DAST is a method of detecting and exploiting flaws in web apps while they are being used. Because the tester has no knowledge of the application’s internal workings, it is also known as black-box testing. DAST is an important part of any organization’s security strategy because it can identify vulnerabilities that static application security testing (SAST) cannot. In this article, we will discuss what DAST is, why you need it, and how it works. We will also explore the pros and cons of using DAST software to secure your web applications.
What Is DAST?
Dynamic Application Security Testing (DAST) is a process of identifying and exploiting vulnerabilities in web applications during the active use of those applications.
DAST monitors responses to user input and simulates real-world behavior. This input can be anything from simple requests like GET and POST to more complex attacks like SQL injection or cross-site scripting (XSS). The tester then analyzes the response to look for any potential vulnerabilities.
Why Is DAST Software Important?
DAST is important because it can identify vulnerabilities that static application security testing (SAST) cannot. Static application security testing looks at the code of an application to find potential vulnerabilities, while dynamic application security testing tests the application while it is in use. This means that dynamic application security testing software can identify vulnerabilities that are not visible when looking at the source code. DAST can be used to test organizations for PCI-DSS and GDPR compliance as well.
While SAST can identify some vulnerabilities, it cannot identify issues that are caused by input from users or other dynamic sources. Because of this, DAST is an important element in any company’s security plan.
How Does DAST Work?
DAST works by sending requests to a web application and analyzing the responses for signs of vulnerability. The web pen tester can then exploit these vulnerabilities to see how the application reacts. This process is known as fuzzing.
Fuzzing is a technique that sends random data to an application in order to find vulnerabilities. By sending different types of input, the tester can see how the application responds and look for any potential vulnerabilities.
What Are The Features Offered By DAST Software?
The features offered by DAST vary from tool to tool, but most DAST tools offer the following:
- The ability to identify vulnerabilities that are not visible when looking at the source code.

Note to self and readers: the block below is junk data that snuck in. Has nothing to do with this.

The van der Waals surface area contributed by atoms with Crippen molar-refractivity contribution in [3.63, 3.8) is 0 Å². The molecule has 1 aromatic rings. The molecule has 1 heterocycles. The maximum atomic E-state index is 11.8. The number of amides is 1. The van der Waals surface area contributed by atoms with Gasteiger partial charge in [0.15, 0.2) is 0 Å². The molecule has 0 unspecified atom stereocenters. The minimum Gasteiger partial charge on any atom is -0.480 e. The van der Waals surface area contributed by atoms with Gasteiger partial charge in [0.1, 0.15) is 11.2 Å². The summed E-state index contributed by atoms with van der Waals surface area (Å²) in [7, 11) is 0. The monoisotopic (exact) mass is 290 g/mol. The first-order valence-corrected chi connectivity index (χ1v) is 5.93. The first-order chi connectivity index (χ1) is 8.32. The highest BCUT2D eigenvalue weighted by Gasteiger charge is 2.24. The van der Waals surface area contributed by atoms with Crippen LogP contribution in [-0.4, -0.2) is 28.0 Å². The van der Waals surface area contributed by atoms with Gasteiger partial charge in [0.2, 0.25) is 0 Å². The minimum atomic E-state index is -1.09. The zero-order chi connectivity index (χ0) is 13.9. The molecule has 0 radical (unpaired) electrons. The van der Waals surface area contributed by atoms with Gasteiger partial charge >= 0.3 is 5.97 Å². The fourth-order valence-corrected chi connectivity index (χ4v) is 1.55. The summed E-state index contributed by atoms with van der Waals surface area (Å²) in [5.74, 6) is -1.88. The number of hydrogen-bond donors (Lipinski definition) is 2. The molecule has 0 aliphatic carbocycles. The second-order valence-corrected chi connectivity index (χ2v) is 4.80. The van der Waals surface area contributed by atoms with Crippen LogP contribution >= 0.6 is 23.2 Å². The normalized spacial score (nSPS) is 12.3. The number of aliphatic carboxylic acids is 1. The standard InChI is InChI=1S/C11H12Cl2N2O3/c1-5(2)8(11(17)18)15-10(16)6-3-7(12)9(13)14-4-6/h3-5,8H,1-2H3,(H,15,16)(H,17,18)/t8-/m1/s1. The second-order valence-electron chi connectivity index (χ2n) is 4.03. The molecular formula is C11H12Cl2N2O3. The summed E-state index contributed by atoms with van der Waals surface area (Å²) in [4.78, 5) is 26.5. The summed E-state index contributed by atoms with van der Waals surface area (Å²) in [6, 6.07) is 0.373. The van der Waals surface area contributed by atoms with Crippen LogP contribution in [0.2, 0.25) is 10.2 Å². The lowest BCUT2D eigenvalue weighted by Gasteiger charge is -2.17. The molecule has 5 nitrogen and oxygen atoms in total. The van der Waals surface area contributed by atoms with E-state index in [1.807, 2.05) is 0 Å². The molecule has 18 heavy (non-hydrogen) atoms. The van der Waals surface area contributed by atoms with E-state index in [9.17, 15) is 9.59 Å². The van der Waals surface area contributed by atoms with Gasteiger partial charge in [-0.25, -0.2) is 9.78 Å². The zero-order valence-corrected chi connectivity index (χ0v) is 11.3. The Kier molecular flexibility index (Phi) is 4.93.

- The capacity to test for regulatory compliance.
- The ability to exploit vulnerabilities found in order to see how they impact the application.
- The ability to generate reports detailing the results of the scan.
Steps To Carry Out DAST
The following are the steps you need to carry out dynamic application security testing:
- Step One: Choose a vulnerability scanning tool.
There are many DAST tools on the market, so you’ll need to pick one that is appropriate for your needs. Some of the most popular DAST tools include Burp Suite, Astra’s Pentest, and WebInspect.
- Step Two: Set up the tool and configure it for use.
To use a DAST tool, you must first set it up and configure it for usage, which typically entails reading the accompanying user’s guide. To get the tool operational, you must read these instructions carefully.
- Step Three: Initiate a scan of the application.
Once the tool is set up and configured correctly, you can start scanning the application for vulnerabilities.
- Step Four: Exploit the vulnerabilities found.
Once the scan is complete, you can exploit the vulnerabilities that were found in order to see how they impact the application.
Tools For DAST
A plethora of tools is easily available for dynamic application security testing (DAST). The following are some of the most popular tools:
- Burp Suite
- Astra’s Pentest
- AppScan Standard
- Paros Proxy
- OWASP Zed Attack Proxy (ZAP)
Pros and Cons of Using DAST Software
There are pros and cons to using DAST for web application security. The pros include the following:
- Can identify vulnerabilities that are not visible when looking at the source code
- Can exploit vulnerabilities found in order to see how they impact the application.
- DAST can identify vulnerabilities that SAST cannot find.
- DAST helps compliance with regulations such as PCI-DSS and GDPR for companies.
The cons of using DAST include the following:
- DAST is more expensive than SAST.
- DAST can be time-consuming and difficult to use.
- Requires a certain level of technical knowledge and know-how to use correctly.
- Not all applications are candidates for DAST testing.
- DAST is less accurate than SAST.
For these reasons, it is important to weigh the pros and cons of using DAST before making a decision about whether or not to implement it in your organization.
In conclusion, any company’s security plan must include dynamic application security testing. It can identify vulnerabilities that static application security testing cannot find and help organizations test for compliance with regulations such as PCI-DSS and GDPR. However, DAST software has its drawbacks, so it is important to weigh the pros and cons before making a decision about whether or not to implement it in your organization.